Pierre Trudeau

Trudeau's Memorable Leadership Styles

Quitting Is Leading Too

Pierre Trudeau was Canada's 15th Prime Minister. In 1974, Trudeau experienced a little trouble with the polls. After a few months, he announced that he was going to resign from the title of the liberal leader and the public life. Three weeks after this announcement, the Progressive Conservative government of Joe Clark was defeated in the commons and a new election was called. Soon after Trudeau was convinced by Liberal caucus to remain liberal leader. Three months after his retirement, Trudeau was a Liberal leader again by the majority of the votes. Sir Pierre had introduced key acts in his time. One of the most significant ones being the Official Languages Act. He also improves situations around Canada. Trudeau has shown great leadership by introducing other laws such as the divorce law and the criminal code amendments. He was also known as a defender, this was seen when he was the defender of a strong federal government against the nationalist demands of Quebec. Sir Trudeau has applied Nelson Mandela's "Quitting is Leading Too" leadership style. He retired and then when he realized the public demand and the need for his leadership, he was in office again.

Courage Isn't the Absence of Fear.. It's Inspiring Others to Move Beyond it

In 1970, the October crisis broke out. In which the Front De Liberation Du Quebec (FLQ) abducted British Trade Consul James Cross. Five days after, Pierre Laporte was also kidnapped. Robert Bourassa chose to react by invoking the War Measures act and giving the government the authority to arrest anyone without having to run a trial. By this point there was a lot of tension within the population and its human nature to get scared. Trudeau was also scared, but instead of shying away from the problem since it was the first serious obstacle to come in his way, Trudeau showed a determined public stance and inspired others to move forward. He promised everyone that everything was going to be alright. He told them that he would go as far as he needs to prevent this crisis from advancing. His exact words when questioned how far he would go were "Just watch me". Eventually Trudeau's government responded by implementing many procedural reforms to make important government meetings run more smoothly and efficiently, he significantly expanded the size of the Prime Minister's office, and expanded the Welfare state by creating new programmes. Trudeau's way of handling problems and stress reminds me of Nelson Mandela because he also remained calm just to assure everyone that everything was going to be okay. Even if he was unsure of the result.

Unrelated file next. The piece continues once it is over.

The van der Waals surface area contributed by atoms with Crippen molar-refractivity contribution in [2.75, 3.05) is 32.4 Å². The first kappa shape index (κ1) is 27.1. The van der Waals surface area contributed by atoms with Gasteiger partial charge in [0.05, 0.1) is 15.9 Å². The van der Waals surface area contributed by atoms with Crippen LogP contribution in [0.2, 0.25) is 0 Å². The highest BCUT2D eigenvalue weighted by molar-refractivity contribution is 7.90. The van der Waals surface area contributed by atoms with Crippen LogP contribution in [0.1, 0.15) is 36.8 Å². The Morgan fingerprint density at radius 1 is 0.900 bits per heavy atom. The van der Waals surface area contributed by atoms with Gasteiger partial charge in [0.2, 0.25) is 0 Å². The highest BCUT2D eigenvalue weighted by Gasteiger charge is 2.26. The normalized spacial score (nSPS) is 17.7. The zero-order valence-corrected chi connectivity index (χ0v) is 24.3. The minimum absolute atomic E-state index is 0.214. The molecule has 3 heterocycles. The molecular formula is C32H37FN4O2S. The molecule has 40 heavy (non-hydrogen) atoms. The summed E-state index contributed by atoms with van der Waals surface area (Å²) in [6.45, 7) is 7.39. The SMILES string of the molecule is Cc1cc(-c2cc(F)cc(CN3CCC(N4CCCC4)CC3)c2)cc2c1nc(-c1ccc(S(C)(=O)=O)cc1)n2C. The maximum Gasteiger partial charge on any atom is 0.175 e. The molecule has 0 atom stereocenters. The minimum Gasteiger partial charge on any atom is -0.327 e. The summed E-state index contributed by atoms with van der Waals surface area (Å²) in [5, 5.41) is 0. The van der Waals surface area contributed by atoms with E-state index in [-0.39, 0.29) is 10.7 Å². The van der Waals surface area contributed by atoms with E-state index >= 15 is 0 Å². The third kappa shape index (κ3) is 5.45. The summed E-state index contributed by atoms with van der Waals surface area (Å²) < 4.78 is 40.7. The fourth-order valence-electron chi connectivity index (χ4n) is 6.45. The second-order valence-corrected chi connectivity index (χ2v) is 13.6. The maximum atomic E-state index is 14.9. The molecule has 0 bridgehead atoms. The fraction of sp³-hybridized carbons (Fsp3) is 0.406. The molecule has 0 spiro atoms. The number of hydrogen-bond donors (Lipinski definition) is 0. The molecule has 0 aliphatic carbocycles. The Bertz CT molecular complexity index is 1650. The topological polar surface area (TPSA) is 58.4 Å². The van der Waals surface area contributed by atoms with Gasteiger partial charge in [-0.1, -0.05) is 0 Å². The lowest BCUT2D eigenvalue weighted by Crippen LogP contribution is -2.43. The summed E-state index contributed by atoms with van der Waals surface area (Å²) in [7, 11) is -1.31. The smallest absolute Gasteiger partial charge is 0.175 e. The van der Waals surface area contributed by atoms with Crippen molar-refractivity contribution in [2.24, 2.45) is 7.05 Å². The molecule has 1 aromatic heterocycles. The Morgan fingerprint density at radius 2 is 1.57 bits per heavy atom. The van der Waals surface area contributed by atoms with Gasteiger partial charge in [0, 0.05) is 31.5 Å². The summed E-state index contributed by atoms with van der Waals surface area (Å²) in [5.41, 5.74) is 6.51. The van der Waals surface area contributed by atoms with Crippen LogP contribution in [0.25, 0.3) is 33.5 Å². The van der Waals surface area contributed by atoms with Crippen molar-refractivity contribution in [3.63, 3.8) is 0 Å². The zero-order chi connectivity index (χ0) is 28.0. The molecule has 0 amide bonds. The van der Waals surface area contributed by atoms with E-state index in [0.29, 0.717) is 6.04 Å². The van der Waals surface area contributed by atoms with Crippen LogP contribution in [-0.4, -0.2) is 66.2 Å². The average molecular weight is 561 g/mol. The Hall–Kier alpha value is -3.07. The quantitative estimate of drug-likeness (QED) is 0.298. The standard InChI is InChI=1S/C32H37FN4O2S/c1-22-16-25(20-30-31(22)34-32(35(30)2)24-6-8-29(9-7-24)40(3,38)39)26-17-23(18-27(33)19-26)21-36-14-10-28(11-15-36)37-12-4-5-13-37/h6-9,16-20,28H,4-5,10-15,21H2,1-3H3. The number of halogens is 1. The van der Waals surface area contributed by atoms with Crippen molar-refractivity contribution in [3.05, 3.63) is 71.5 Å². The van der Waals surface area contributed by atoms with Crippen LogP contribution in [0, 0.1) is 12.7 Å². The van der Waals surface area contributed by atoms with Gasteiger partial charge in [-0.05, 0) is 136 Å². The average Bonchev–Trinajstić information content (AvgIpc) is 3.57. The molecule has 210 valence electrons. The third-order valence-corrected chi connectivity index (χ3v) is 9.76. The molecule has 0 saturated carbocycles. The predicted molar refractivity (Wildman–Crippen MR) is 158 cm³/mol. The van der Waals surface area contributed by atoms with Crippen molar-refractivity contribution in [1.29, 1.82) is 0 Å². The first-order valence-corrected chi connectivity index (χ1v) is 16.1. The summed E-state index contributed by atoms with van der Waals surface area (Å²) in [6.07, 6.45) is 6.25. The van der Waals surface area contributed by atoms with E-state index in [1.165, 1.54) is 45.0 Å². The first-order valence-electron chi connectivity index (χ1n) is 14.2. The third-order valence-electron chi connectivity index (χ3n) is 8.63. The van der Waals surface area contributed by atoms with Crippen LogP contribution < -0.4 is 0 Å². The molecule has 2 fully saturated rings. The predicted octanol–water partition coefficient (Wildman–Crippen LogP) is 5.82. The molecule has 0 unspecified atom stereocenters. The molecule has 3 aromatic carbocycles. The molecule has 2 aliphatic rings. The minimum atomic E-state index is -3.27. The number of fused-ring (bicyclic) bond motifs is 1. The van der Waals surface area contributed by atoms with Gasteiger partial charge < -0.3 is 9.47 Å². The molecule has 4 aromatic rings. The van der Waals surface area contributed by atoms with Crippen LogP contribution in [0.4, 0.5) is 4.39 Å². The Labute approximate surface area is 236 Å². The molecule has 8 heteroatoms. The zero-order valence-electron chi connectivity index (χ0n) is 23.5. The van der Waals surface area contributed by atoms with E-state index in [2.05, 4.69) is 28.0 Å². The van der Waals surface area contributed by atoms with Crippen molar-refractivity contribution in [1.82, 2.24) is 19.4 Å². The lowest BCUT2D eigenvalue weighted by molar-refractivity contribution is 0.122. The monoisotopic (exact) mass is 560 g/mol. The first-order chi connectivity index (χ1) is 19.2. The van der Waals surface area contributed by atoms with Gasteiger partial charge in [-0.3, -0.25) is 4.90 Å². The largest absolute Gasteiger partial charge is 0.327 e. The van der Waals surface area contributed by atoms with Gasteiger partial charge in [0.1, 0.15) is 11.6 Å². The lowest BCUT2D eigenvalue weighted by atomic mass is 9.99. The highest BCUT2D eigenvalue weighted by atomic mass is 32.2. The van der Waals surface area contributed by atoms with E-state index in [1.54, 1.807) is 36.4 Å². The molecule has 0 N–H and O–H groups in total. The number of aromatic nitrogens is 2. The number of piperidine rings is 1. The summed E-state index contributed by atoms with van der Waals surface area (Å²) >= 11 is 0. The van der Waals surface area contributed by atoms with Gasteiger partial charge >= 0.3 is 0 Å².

Big image

Lead From the Back and Let Other Believe They Are In Front

In March 1988, Pierre Trudeau introduced the idea of bilingualism which is very significant to this day. He believed that bilingualism unites people, which is true, it does. He wanted to unite Quebec and make sure it remains a part of Canada. At the time Quebec was seeking independence to be a country of its own. However, Trudeau wanted everyone united. He wanted English and French to be the official languages of Canada. This was and still is very significant because people feel united and bilingualism really saved the country. Now this was a big step. Introducing a new language as an official language isn't an easy step for any leader. There were many people who opposed this but it was important for the greater good of the country. Pierre introduced the idea and this made people think they were all equal. This reminds me of Nelson Mandela. He united people by sometimes putting himself behind and letting others believe they were in the position of authority. Pierre Trudeau did the same. He allowed for French Canadians to stand in the front with the rest of the Canadians thus resulting in the unity of the country. Trudeau is definitely a good leader, he didn't just think of one side of the country ( English Canadians), instead he thought about everyone and their needs.